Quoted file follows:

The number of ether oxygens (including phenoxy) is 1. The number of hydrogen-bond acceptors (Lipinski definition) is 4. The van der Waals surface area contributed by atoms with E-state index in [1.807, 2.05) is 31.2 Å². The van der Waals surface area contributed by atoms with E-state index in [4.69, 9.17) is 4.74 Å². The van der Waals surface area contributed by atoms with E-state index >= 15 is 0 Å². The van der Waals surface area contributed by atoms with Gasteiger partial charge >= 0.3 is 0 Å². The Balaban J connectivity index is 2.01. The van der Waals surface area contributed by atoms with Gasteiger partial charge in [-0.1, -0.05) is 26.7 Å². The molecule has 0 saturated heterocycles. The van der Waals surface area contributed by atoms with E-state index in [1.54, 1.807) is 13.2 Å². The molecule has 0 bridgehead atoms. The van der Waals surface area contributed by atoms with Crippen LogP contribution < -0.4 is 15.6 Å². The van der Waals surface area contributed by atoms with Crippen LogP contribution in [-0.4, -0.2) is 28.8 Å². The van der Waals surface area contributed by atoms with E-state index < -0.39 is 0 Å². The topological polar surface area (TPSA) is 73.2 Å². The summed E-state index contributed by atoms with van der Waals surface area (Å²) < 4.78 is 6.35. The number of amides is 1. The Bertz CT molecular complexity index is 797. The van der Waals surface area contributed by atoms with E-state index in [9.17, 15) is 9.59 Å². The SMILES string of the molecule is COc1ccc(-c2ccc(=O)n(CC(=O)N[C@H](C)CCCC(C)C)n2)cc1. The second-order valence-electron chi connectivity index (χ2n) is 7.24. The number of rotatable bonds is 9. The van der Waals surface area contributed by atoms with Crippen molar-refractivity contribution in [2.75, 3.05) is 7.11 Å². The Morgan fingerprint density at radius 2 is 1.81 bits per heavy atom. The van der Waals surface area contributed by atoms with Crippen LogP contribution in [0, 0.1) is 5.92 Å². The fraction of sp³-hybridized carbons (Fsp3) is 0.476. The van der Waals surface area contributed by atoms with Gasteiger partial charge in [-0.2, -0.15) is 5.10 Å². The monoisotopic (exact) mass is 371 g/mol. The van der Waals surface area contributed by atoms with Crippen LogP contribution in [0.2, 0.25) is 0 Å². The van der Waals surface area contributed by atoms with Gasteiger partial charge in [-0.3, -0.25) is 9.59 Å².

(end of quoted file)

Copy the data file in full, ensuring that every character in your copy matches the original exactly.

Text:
The number of ether oxygens (including phenoxy) is 1. The number of hydrogen-bond acceptors (Lipinski definition) is 4. The van der Waals surface area contributed by atoms with E-state index in [1.807, 2.05) is 31.2 Å². The van der Waals surface area contributed by atoms with E-state index in [4.69, 9.17) is 4.74 Å². The van der Waals surface area contributed by atoms with E-state index >= 15 is 0 Å². The van der Waals surface area contributed by atoms with Gasteiger partial charge >= 0.3 is 0 Å². The Balaban J connectivity index is 2.01. The van der Waals surface area contributed by atoms with Gasteiger partial charge in [-0.1, -0.05) is 26.7 Å². The molecule has 0 saturated heterocycles. The van der Waals surface area contributed by atoms with E-state index in [1.54, 1.807) is 13.2 Å². The molecule has 0 bridgehead atoms. The van der Waals surface area contributed by atoms with Crippen LogP contribution < -0.4 is 15.6 Å². The van der Waals surface area contributed by atoms with Crippen LogP contribution in [-0.4, -0.2) is 28.8 Å². The van der Waals surface area contributed by atoms with E-state index < -0.39 is 0 Å². The topological polar surface area (TPSA) is 73.2 Å². The summed E-state index contributed by atoms with van der Waals surface area (Å²) < 4.78 is 6.35. The number of amides is 1. The Bertz CT molecular complexity index is 797. The van der Waals surface area contributed by atoms with E-state index in [9.17, 15) is 9.59 Å². The SMILES string of the molecule is COc1ccc(-c2ccc(=O)n(CC(=O)N[C@H](C)CCCC(C)C)n2)cc1. The second-order valence-electron chi connectivity index (χ2n) is 7.24. The number of rotatable bonds is 9. The van der Waals surface area contributed by atoms with Crippen molar-refractivity contribution in [2.75, 3.05) is 7.11 Å². The Morgan fingerprint density at radius 2 is 1.81 bits per heavy atom. The van der Waals surface area contributed by atoms with Crippen LogP contribution in [0, 0.1) is 5.92 Å². The fraction of sp³-hybridized carbons (Fsp3) is 0.476. The van der Waals surface area contributed by atoms with Gasteiger partial charge in [-0.2, -0.15) is 5.10 Å². The monoisotopic (exact) mass is 371 g/mol. The van der Waals surface area contributed by atoms with Crippen LogP contribution in [0.2, 0.25) is 0 Å². The van der Waals surface area contributed by atoms with Gasteiger partial charge in [-0.3, -0.25) is 9.59 Å².